Norfolk – a county full of broadband not spots
PUBLISHED: 06:30 30 March 2011 | UPDATED: 09:23 30 March 2011
Archant Norfolk Photographic / James Bass Â© 2011
As the EDP and county council urge businesses to get behind a campaign to bring better broadband to the whole of Norfolk, Victoria Leggett looks at the county’s internet hot spots and not spots.
Talk to anyone in Norfolk and they will all have their own story to tell of broadband nightmares.
From their favourite television programme crashing ten minutes before the end as they watch it on the iPlayer, to managing to bring their entire office to a standstill by sending one too many photographs in an email, we have all been there.
But this map created by the county council shows just how big the issue of broadband “not spots” and slow spots is across the whole of Norfolk.
Each spot on the map represents an exchange from where broadband is sent out to homes and businesses in the surrounding area.
But despite those dozens of exchanges, only the coloured areas, representing a radius of 2.5km, are likely to benefit from speeds of at least 2Mbps.
That means the great swathes of white on the county council’s map – including areas like Marham in the west and Sea Palling on the north Norfolk coast – are likely to get only very slow speeds, or even nothing at all.
Karen O’Kane, head of ICT at Norfolk County Council, said: “The government says 2Mbps is the minimum speed people should be getting by 2015. If you’ve got less than that, you can still do simple things like view simple websites and send basic emails but the problem, of course, is that in the last five years or so the things people want to do online have got much more demanding.
“Online gaming or downloading and watching television programmes all need at the very least 2Mbps.”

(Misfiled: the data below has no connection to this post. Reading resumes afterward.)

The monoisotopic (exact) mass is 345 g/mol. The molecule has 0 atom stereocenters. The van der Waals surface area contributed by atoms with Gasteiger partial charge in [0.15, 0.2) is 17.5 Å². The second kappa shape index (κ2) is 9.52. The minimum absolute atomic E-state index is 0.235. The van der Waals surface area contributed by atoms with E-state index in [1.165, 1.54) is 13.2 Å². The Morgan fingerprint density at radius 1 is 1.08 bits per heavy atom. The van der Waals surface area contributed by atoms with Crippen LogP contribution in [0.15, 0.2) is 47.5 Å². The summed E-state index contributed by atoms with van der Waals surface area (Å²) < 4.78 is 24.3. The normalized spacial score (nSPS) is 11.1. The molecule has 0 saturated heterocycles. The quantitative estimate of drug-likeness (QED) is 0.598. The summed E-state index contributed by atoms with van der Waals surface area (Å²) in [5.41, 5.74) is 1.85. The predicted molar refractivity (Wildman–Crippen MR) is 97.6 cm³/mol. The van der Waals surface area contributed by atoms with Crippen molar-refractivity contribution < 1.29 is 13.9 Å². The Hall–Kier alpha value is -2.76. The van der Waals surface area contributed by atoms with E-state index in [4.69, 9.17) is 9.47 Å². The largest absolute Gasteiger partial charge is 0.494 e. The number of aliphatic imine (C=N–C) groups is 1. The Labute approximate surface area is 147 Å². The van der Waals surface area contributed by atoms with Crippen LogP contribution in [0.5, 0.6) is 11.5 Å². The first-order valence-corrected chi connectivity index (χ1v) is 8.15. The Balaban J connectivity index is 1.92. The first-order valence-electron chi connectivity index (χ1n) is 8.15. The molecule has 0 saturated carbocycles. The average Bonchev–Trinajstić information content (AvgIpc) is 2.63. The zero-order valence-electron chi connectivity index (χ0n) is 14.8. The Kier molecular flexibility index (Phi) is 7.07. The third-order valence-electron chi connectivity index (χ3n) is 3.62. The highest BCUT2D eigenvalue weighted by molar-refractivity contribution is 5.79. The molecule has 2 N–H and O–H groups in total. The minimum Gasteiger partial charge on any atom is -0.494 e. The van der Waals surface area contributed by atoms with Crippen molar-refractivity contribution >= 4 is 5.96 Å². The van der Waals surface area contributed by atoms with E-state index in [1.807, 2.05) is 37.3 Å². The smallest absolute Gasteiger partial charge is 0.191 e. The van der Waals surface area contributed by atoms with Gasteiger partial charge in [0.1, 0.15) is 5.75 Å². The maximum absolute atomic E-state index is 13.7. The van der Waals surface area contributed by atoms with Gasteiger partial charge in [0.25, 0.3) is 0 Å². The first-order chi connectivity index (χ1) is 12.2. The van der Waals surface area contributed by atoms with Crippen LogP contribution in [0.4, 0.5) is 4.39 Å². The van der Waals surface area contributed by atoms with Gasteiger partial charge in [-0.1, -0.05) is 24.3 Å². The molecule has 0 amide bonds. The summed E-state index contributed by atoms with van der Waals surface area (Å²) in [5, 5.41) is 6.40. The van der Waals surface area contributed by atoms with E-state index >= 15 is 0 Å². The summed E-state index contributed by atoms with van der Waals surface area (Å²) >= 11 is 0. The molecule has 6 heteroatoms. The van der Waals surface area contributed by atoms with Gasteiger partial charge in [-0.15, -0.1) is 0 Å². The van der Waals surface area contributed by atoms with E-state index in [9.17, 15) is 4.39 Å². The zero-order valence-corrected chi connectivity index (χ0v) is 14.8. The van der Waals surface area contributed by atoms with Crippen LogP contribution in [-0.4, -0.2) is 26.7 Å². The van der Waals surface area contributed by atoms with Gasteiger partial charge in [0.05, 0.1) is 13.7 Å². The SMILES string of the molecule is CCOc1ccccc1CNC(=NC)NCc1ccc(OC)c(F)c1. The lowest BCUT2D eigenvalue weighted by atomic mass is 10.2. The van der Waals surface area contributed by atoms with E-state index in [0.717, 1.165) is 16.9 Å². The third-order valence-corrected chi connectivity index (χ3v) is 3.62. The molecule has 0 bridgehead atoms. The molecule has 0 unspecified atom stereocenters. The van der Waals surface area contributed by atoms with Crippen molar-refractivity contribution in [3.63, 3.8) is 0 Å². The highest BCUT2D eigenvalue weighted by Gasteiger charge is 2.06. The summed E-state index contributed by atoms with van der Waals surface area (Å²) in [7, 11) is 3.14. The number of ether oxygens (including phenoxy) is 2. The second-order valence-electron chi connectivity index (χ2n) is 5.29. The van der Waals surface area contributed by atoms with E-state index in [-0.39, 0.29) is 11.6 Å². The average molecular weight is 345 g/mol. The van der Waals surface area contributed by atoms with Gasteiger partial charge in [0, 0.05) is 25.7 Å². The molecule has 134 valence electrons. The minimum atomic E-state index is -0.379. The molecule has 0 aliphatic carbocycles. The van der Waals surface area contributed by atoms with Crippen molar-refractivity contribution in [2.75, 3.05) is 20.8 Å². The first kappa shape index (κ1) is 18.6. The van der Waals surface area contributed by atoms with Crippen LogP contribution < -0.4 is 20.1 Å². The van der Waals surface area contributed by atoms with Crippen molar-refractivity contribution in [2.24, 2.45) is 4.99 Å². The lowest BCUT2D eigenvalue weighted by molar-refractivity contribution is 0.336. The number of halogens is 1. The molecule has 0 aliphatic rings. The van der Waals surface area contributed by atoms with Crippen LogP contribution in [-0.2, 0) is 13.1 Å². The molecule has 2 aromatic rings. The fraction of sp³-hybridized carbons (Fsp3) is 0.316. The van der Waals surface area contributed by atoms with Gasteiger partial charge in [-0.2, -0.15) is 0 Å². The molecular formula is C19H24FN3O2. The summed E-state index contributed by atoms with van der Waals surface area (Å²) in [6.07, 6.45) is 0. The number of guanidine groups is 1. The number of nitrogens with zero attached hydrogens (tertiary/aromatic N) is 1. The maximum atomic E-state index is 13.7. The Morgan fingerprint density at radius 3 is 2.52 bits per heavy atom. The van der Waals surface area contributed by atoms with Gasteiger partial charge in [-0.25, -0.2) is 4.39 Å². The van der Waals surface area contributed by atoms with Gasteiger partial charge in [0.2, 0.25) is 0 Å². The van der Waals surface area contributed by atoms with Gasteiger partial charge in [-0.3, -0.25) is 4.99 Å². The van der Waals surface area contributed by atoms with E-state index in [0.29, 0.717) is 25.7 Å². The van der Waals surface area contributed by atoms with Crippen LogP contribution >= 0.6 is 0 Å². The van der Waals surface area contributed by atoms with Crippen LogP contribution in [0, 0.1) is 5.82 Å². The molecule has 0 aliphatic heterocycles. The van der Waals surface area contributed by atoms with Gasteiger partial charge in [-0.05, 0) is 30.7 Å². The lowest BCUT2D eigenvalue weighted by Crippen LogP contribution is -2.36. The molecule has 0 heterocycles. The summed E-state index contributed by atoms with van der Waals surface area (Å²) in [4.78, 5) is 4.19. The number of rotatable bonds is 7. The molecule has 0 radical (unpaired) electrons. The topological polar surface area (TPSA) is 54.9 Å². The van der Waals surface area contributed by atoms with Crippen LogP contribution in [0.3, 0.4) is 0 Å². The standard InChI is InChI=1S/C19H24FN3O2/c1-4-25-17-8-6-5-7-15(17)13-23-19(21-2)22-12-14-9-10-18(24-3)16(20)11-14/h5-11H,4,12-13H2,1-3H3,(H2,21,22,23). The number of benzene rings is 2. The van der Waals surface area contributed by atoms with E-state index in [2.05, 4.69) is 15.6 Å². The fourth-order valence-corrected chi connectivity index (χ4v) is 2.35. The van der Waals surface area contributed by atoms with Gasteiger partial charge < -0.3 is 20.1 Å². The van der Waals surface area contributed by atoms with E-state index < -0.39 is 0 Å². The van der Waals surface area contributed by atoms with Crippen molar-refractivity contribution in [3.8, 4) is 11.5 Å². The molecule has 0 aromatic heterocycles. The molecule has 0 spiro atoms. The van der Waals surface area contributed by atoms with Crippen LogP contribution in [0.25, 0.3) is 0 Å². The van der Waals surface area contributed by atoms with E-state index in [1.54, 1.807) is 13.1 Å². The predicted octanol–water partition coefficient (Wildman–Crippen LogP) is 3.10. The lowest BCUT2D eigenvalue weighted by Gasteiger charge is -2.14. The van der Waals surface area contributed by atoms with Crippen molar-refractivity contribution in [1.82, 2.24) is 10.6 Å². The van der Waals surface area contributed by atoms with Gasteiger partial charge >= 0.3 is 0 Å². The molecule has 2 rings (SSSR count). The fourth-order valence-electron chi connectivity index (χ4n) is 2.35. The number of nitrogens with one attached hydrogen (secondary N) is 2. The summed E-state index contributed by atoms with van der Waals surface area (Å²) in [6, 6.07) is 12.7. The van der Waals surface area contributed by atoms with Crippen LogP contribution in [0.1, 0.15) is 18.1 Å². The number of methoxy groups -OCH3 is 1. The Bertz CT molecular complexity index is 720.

When it comes to businesses, the needs are even greater and many rural companies can find it a struggle just to send out an email with a few attachments.
Mark Hodges, chairman of Shaping Norfolk’s Future and chief executive of Aviva UK, said the many not spots and slow spots across the county were holding businesses back.
He said: “Broadband is essential for many businesses looking to trade nationally and globally. Businesses which use broadband effectively are able to reach new markets, become more competitive and efficient.
“Norfolk’s economic and entrepreneurial potential is currently being held back by the lack of fast and reliable broadband, most notably in the rural areas.”
The problem is caused by the fact that the majority of Norfolk’s exchanges – shown by the green areas – are still reliant on first generation broadband technology.
Miss O’Kane said that meant broadband was sent down the existing network of copper telephone lines which are capable of producing speeds of up to 8Mbps.
But she added: “The signal gets slower the further away from the exchange it gets. By the time it gets 2.5km away - about the circumference of those coloured blobs - it means the signal is likely to be less than 2Mbps.”
In areas where the wires have to travel to a very large number of premises, that speed could drop even more quickly.
Miss O’Kane said the Reepham exchange was particularly poor. “That whole area is terrible,” she said. “Lyng, just a few villages away, is another community we have been talking to a lot about what can be done to help them.”
For those businesses and communities covered by a purple spot, the situation is slightly better. These exchanges now have LLU technology – or local loop unbundled – meaning they can provide speeds of up to 20Mbps.
But with the equipment still reliant on the old copper wires to transport the signal to computers, the speed still drops off very quickly.
Only people working and living in areas covered by a blue spot can afford to feel really confident about their connection - or at least will be able to by the end of 2012.
These are the exchanges BT has pledged to upgrade to fibre optic cables over the next 18 months.
It all means, even by the end of 2012, 62pc of the Norfolk population will still be without access to at least 2Mbps.
Miss O’Kane said that was only expected to drop to 58pc by 2015. She said: “That shows how little progress will be made – unless, of course, we can do something about it.”